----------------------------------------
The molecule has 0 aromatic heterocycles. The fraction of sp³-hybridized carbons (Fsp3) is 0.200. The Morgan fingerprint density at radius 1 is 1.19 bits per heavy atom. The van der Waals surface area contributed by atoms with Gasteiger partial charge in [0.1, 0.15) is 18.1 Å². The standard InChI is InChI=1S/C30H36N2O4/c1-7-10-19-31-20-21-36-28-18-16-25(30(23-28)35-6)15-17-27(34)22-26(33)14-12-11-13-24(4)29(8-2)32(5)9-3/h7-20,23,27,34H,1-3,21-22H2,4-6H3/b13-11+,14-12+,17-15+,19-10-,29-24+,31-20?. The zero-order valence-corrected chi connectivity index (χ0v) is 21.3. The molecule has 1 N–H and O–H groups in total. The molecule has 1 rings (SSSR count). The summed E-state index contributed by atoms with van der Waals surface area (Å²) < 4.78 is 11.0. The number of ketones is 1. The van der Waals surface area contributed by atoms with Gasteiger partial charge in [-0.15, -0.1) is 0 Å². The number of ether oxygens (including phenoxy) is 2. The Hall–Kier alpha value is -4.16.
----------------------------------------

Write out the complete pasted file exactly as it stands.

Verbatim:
The molecule has 0 aromatic heterocycles. The fraction of sp³-hybridized carbons (Fsp3) is 0.200. The Morgan fingerprint density at radius 1 is 1.19 bits per heavy atom. The van der Waals surface area contributed by atoms with Gasteiger partial charge in [0.1, 0.15) is 18.1 Å². The standard InChI is InChI=1S/C30H36N2O4/c1-7-10-19-31-20-21-36-28-18-16-25(30(23-28)35-6)15-17-27(34)22-26(33)14-12-11-13-24(4)29(8-2)32(5)9-3/h7-20,23,27,34H,1-3,21-22H2,4-6H3/b13-11+,14-12+,17-15+,19-10-,29-24+,31-20?. The zero-order valence-corrected chi connectivity index (χ0v) is 21.3. The molecule has 1 N–H and O–H groups in total. The molecule has 1 rings (SSSR count). The summed E-state index contributed by atoms with van der Waals surface area (Å²) < 4.78 is 11.0. The number of ketones is 1. The van der Waals surface area contributed by atoms with Gasteiger partial charge in [-0.15, -0.1) is 0 Å². The number of ether oxygens (including phenoxy) is 2. The Hall–Kier alpha value is -4.16.